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Analysis
Economic and monetary union cannot be completed without political union

Economic and monetary union cannot be completed without political union

Brussels summit must carry on euro reinforcement 

by Ruud Lubbers and Paul van Seters

Wed 18 Dec 2013

Strengthening economic and monetary union (EMU), including through embedding it in a reinforced political framework, should be top of the agenda at tomorrow’s (19 December) European summit in Brussels, as the best way of generating more jobs, a more stable Europe and a more sustainable future.

However, the further political development of EMU is a highly uncertain business, in view of the rise of populism and euroscepticism and the expected influence this will have on the outcome of the European elections in May 2014. In many member states we see a sharpening of opinions on either side of the European debate. There is increasing controversy about what can be decided in Brussels and what needs to be left to the member states. We believe whole-heartedly that the subsidiarity principle – implementing policies as much as possible in member states and as little as possible in Brussels – should prevail.

The way to combat euroscepticism is not only through promoting economic recovery, but also by finding a new ‘positive language’ to repair citizens’ trust in Europe.

Let's look at the euro crisis plan published in December 2012 by Herman Van Rompuy, President of the European Council. This consists of four linked ‘building blocks’: proposals for banking union, fiscal union, economic union and political union. On the first three, much more has been achieved than anyone thought possible at the outbreak of the euro crisis in 2010. The fiscal union has actually started over the past few months, with European Commissioner Olli Rehn at the helm.

Banking union has made considerable progress with the setting up of the single supervisory mechanism, to be chaired by Danièle Nouy of France. The European Council on 19-20 December is due to decide on a single resolution mechanism, to go hand in hand with the supervisory mechanism. Before all this can start, all banks in Europe will have to go through an asset quality review and a stress test. Only banks that pass this test will be admitted to the banking union.

The European Council is also due to decide about one of the most controversial elements of the Van Rompuy plan: the ‘contracts’ whereby member states commit to certain key reforms to improve their labour markets and competitiveness.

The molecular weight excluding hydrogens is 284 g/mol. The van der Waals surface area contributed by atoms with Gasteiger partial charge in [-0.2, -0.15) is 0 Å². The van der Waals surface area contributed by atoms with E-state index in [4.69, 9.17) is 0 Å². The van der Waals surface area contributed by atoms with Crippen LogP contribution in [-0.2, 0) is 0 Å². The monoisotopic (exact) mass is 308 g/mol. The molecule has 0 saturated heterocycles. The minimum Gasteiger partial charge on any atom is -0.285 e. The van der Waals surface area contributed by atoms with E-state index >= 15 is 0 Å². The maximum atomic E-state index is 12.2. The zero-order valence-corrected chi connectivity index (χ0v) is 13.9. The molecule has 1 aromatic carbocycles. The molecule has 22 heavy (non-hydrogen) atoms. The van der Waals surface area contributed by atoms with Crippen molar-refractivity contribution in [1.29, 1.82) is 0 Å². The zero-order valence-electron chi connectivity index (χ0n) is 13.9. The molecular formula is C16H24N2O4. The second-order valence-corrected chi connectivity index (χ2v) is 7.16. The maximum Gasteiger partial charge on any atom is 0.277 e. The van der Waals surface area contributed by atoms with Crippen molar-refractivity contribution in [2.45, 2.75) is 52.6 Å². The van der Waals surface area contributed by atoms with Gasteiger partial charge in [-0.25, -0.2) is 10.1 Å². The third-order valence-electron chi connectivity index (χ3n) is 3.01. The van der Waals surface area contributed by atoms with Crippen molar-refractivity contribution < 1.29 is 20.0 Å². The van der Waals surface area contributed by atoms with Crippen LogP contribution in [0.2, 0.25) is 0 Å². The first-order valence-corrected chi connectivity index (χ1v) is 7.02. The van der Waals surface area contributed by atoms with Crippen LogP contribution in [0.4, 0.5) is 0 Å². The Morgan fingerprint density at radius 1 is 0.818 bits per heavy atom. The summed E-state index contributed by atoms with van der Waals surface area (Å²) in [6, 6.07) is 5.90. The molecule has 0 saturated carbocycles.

All these new instruments refer to the integration of financial, fiscal and economic policy Van Rompuy mentioned in a speech in Berlin last month when he remarked that work on strengthening EMU was ‘almost complete’. We think he was speaking here a little prematurely – because he failed to say a single word about the fourth part of his plan, a political union that would fulfil the need for more democratic legitimacy and accountability of EMU decision-making.

This fourth element, compared with the first three, was under-represented from the start. In his December 2012 plan, Van Rompuy gave the idea of political union hardly any substance. In fact, he seemed to be suggesting little more than that national parliaments and the European parliament should have a larger role in EMU decisions.

In December 2012, the European Council announced a plan for a conference in which representatives of all these parliaments should discuss EMU-related issues. One year later, that conference has still not taken place. European governments should not drag their heels on political union. If the drive to strengthen EMU is to be completed, euro members need to back it with a genuine drive for political union – just as the Dutch government intended at the Maastricht conference that set the path to monetary union 22 years ago.

Ruud Lubbers is former Prime Minister of the Netherlands. 
Paul van Seters is Professor of Globalisation and Sustainable Development at Tilburg University.
Both are members of the OMFIF Advisory Board.

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